I studied medieval literature in college, and one thing I always enjoyed learning about were the many colorful saints that people talked about, wrote about, and prayed to. Some of these aren’t so well-known nowadays you don’t hear much about St. Apollonia, popularly regarded as the patron saint of dentistry and toothaches because her teeth were pulled out during an uprising against the Christians in the 3rd Century, or St. Vedast, who is invoked on behalf of children who walk with difficulty as well as for diseases of the eyes.
Other saints, however, are still celebrated, especially in countries that are predominantly Catholic. One of them is St. Anthony, patron saint of Padua, whose feast day it is today. St. Anthony was born in Lisbon at the end of the 12th century, and he was ordained as a Franciscan monk at the age of 25. After that, he traveled throughout Italy performing miracles and preaching. He’s invoked for a number of things, not least of all on behalf of people who are looking for something they’ve lost.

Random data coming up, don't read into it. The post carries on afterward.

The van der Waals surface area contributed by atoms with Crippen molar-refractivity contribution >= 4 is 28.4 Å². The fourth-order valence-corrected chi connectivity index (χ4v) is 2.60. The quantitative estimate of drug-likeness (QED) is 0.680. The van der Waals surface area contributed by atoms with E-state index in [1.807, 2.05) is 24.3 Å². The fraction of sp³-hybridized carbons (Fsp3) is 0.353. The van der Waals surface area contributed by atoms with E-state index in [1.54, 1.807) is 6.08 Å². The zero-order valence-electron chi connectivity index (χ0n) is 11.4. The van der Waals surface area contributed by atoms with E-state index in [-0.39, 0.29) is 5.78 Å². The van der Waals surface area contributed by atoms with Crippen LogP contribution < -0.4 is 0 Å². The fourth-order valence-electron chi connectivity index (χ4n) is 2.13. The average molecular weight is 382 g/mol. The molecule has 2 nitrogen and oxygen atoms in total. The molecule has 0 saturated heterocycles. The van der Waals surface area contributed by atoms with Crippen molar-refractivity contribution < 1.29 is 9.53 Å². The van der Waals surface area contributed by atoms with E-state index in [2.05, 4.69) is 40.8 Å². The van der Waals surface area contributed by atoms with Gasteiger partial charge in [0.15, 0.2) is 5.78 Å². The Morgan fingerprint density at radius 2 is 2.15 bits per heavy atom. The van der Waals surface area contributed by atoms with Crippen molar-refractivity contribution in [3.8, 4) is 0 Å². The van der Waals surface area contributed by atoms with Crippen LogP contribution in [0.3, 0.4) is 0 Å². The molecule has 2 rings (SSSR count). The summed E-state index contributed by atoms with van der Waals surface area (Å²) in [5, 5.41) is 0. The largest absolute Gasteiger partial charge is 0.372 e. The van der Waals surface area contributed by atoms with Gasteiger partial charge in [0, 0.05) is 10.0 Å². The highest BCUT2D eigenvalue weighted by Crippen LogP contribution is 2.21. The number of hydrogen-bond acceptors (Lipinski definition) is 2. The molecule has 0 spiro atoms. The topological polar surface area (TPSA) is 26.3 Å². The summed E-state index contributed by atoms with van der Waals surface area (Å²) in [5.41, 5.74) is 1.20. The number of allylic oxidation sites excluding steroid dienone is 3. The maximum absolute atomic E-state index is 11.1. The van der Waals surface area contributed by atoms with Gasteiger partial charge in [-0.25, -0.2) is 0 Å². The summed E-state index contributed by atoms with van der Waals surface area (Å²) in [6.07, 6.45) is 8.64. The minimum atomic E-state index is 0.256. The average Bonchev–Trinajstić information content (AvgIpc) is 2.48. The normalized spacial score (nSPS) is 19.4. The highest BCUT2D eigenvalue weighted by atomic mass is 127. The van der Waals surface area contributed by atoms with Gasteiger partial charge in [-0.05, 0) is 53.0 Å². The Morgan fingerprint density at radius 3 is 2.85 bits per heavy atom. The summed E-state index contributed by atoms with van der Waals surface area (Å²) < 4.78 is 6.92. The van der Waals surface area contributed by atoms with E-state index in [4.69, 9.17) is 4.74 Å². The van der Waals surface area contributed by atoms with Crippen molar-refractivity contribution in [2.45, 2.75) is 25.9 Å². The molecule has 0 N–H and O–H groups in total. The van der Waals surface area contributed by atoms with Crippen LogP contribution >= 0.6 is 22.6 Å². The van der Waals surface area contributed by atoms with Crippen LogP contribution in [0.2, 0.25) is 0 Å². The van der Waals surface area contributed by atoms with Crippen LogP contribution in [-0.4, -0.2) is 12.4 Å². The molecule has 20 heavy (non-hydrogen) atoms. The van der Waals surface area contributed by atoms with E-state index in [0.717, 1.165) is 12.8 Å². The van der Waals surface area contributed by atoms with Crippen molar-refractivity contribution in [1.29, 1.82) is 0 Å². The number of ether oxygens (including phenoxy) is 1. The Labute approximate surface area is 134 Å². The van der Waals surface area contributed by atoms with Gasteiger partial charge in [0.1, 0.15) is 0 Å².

When I was living in Vienna, I remember a television commercial wherein a hapless young man prayed to a statue of St. Anthony and asked him for help locating a better job One where I earn a little more money, and where they won’t downsize me right away!” “Give yourself a chance,” Anthony intones, and sends him to an online job search site called Wifi (thanks to YouTube, German speakers can now watch the commercial online).